• Launch GHex, Click on File, then Open, and open the InstallArchivistsToolkit.bin install file.
  • Left click on the right panel (ie. the one with characters that make sense.)
  • Click on Edit, then replace.
  • Type export LD in the right panel of the find section and #xport LD in the right panel of the replace section.
  • Click on replace all.
  • Cancel out of the replace dialog and save the file.

You should be able to run the file now. However, if you have to make this modification, you will also have to modify more of the Archivists’ Toolkit™ files in the exact same manner. I had to enter my Archivists_Toolkit directory and change both the Archivists_Toolkit and the AT_Initialize_Database files as well in order to get the program to run correctly. If in doubt about any part of the program, run that part from the command line, and watch for the results. If it fails because of this error, you will see awk: error while loading shared libraries: when it fails. If you see that, you know you need to edit the file.

It is essential to backup your database before upgrade. Should the upgrade process fail, the database will be corrupted and a backup is necessary to continue the upgrade process. In short, should the upgrade process fail and there is no backup, all of your data may be lost.

The AT Maintenance Program bundled with the currently available AT 2.0 client application is designed to support upgrading an AT database from previous AT versions.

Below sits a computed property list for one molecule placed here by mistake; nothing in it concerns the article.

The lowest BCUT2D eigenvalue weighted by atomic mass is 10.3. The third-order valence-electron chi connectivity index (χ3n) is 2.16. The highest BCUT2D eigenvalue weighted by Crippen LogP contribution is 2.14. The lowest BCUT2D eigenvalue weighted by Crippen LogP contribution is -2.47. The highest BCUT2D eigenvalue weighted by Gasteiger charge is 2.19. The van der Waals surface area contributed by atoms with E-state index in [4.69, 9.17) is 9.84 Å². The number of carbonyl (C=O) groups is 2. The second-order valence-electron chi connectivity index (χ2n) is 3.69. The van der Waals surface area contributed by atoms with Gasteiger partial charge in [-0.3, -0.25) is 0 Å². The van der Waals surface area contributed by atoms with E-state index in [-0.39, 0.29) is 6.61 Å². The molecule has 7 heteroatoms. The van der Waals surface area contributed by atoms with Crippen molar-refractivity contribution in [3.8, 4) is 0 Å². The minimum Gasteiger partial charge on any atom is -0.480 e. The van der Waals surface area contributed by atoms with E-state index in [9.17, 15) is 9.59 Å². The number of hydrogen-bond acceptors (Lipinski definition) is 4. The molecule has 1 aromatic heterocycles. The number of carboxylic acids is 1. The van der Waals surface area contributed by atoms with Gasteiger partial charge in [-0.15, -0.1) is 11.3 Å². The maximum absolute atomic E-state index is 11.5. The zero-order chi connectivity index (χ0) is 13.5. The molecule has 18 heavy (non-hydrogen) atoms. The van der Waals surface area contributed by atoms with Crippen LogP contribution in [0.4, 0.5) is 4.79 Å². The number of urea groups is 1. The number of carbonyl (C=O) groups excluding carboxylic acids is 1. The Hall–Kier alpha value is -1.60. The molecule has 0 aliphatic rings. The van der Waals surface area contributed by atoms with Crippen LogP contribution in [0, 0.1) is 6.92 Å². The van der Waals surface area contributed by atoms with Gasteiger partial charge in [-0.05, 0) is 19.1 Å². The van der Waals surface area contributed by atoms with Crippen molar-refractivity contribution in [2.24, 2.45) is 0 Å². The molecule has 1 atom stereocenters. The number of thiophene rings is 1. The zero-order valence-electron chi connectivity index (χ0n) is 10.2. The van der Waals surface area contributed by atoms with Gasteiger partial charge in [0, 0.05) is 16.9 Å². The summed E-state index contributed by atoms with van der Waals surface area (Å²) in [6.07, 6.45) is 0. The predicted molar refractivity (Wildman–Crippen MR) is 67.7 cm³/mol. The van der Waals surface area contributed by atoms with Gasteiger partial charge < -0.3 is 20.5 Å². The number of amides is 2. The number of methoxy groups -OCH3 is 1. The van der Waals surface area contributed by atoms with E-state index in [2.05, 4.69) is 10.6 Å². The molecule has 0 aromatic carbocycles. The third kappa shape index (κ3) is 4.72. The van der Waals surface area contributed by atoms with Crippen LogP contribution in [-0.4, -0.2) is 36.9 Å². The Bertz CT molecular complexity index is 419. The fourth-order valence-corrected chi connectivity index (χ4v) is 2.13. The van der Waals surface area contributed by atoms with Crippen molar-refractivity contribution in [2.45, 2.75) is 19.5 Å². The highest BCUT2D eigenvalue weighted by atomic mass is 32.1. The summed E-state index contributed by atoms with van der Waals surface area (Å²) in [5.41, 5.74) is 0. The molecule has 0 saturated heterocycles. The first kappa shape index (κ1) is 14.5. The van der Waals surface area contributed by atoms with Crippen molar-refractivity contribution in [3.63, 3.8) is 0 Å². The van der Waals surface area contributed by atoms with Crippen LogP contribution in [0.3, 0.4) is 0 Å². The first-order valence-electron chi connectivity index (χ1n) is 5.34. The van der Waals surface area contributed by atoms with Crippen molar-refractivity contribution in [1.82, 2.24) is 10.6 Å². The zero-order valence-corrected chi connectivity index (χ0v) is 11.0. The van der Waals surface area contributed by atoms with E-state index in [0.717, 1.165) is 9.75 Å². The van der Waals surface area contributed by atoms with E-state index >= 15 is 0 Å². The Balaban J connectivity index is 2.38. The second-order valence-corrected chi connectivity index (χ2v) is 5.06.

With the release of AT 2.0, the AT project team no longer works on new development, but does build maintenance releases when necessary. While the team will continue to support previous production versions of the AT, we encourage users to upgrade to the latest version, AT 2.0.14, and enjoy its improved functionality.

Please feel free to contact the AT team at if you have any questions or concerns.

The XAMPP distribution does not ship with InnoDB tables enabled in MySQL. This is required for the AT. To solve this problem, edit c:\xampp\mysql\bin\my.cnf, commenting out the "skip-innodb" line and uncommenting the other innodb configuration lines. Then restart the MySQL service, and the installation should go smoothly.

There are two types of legacy data that can be imported into the Toolkit: accessions data and description information. Accessions data can be imported by using a tab-delimited file or the XML schema included with the Toolkit program files. More information about both types of accessions data import can be found in the AT User Manual.